The idea of Lars and the Real Girl director Craig Gillespie working with actors Jon Hamm, Alan Arkin, Bill Paxton, and Lake Bell on a film scripted by the formidably talented Tom McCarthy should excite any avid moviegoer. But when the project in question turns out to be a Disney-produced inspirational sports drama, it threatens to trigger the worst case of cognitive dissonance since The Straight Story opened with the credit, ìWalt Disney Pictures Presents a Film by David Lynch.î Thankfully, Million Dollar Arm is closer to Lynchís movie than The Mighty Ducks.
Hamm stars as JB Bernstein, a onetime successful sports agent who left a massive company to start his own agency, Seven Figures Management, with his business partner Aash (Aasif Mandvi). Unfortunately, his company is in serious financial straits, and things get worse when they lose the big client theyíve been grooming. In a fit of inspiration, JB decides they should go to India, find a cricket bowler, and teach him to become a pro baseball pitcher. He soon convinces wealthy businessman Chang (Tzi Ma) to make a reality show titled Million Dollar Arm, which theyíll use to find fresh talent.
Once there, he is quickly befriended by Amit (Pitobash), an overly eager man who loves baseball and wants to do anything he can to help. JB also brings in retired scout Ray (Arkin) to help him weed through the thousands of candidates who are attempting to whip a baseball at over 80 mph. While the going is rough at first, they eventually find a pair of eager and promising prospects -- Dinesh (Madhur Mittal) and Rinku (Suraj Sharma). The duo travel back to the States with JB, where they are tutored by Tom House (Paxton), a USC baseball coach whose approach to the game is as much mental as physical. The two young men are eventually given a highly publicized tryout in front of the media and scouts from numerous pro teams. Meanwhile, the fiercely single JB, whose personal life involves dating a string of models, begins to strike up something of a serious romance with his tenant Brenda (Bell), a doctor who rents the guesthouse on his beautiful L.A. estate.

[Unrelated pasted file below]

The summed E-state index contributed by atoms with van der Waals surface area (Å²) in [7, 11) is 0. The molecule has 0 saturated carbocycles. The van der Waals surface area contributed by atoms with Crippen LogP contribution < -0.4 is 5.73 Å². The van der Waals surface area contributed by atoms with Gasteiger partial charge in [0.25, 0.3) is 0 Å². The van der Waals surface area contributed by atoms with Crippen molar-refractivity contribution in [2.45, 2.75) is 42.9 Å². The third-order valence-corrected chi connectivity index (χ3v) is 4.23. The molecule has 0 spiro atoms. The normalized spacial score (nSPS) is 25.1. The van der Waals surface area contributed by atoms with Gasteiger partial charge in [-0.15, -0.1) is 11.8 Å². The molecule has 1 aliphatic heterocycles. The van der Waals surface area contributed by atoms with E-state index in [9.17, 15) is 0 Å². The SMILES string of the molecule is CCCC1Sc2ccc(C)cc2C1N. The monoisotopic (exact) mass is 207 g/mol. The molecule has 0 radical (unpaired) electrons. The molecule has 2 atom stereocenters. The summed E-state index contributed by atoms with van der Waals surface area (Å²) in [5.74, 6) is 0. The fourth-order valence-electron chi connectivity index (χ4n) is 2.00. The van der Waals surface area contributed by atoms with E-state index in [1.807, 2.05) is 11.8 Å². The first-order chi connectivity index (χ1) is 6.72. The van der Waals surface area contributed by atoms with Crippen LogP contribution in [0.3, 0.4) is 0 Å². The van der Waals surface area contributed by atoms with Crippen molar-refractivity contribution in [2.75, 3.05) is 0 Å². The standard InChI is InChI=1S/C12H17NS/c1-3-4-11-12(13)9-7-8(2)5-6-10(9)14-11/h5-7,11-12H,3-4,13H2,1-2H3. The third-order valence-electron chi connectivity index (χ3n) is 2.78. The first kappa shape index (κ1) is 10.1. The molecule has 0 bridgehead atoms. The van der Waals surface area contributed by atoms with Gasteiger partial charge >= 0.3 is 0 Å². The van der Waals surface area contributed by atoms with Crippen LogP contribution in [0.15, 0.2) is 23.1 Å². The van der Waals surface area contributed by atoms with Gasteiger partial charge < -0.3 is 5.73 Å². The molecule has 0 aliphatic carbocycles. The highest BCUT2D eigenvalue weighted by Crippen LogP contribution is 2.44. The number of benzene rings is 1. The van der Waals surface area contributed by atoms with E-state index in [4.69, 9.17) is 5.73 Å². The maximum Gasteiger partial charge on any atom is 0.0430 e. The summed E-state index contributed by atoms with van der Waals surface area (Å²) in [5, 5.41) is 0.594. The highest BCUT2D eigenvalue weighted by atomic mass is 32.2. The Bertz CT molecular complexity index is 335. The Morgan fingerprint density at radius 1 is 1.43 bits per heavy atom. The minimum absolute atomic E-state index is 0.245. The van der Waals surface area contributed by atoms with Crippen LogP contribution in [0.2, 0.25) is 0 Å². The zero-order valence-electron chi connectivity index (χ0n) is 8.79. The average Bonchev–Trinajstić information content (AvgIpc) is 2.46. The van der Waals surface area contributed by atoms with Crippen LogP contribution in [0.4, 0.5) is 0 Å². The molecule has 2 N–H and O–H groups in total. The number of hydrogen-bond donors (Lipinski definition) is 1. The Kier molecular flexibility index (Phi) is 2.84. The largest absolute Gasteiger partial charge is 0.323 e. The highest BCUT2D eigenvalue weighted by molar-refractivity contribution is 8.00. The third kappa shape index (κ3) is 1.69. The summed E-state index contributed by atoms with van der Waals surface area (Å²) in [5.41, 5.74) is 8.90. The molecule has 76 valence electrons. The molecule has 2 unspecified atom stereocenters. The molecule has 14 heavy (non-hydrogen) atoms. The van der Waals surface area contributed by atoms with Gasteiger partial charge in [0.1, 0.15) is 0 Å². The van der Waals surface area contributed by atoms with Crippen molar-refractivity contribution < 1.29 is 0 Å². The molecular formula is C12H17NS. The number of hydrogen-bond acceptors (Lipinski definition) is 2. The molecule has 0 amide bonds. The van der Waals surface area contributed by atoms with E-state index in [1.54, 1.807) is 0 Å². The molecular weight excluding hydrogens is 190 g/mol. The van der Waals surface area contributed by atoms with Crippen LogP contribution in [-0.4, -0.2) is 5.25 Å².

McCarthy has given Gillespie a rock-solid structure and clearly motivated characters. The movie is loaded with likable people, and neither the director nor the actors ever feel the need to beg for our sympathies. Jon Hamm plays JB with just enough edge that we never forget heís a business shark first and a caretaker for these wide-eyed kids second; Hamm gives him an emotional distance thatís not unlike his work as Don Draper on Mad Men, yet is more open than his signature character has ever been allowed to act. Bell is funny and charming, Arkin is reliably sarcastic and crusty, and the energetic Pitobash gives the movie a comedic boost whenever it threatens to turn too serious or dour.
Accusing the film of being old-fashioned is like accusing baseball itself of being old-fashioned. It follows a very familiar structure, but thereís enough specificity in Gillespieís approach, and in the actorsí performances, that the picture makes you appreciate why these tropes work. There are numerous genre conventions throughout, and while Million Dollar Arm doesnít transcend any of them -- the fish-out-of-water comedy, the feel-good underdog sports flick, the romantic comedy in which the hero becomes a better man thanks to the right woman -- it is a winning example of all of them.
Gillespieís direction and McCarthyís script refuse to dumb this material down to make it more palatable than the obviously feel-good tale it already is. From the gorgeous location shooting in India to the surprisingly liberal use of subtitles to the fact that the characters never participate in an organized baseball game, Million Dollar Arm continually respects both its viewers and its characters. Sure, it has its share of ìmovie moments,î but those showpiece scenes are earned because the film wants to live up to its message, not talk down to its audience. The picture isnít about winning the big game, but becoming the best person you can be. Itís a lesson that everybody involved in the production has taken to heart, and in so doing theyíve produced the best kind of movie this could be.
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- Released: 2014
- Rating: PG
- Review: The idea of Lars and the Real Girl director Craig Gillespie working with actors Jon Hamm, Alan Arkin, Bill Paxton, and Lake Bell on a film scripted by the formidably talented Tom McCarthy should excite any avid moviegoer. But when the project in question t… (more)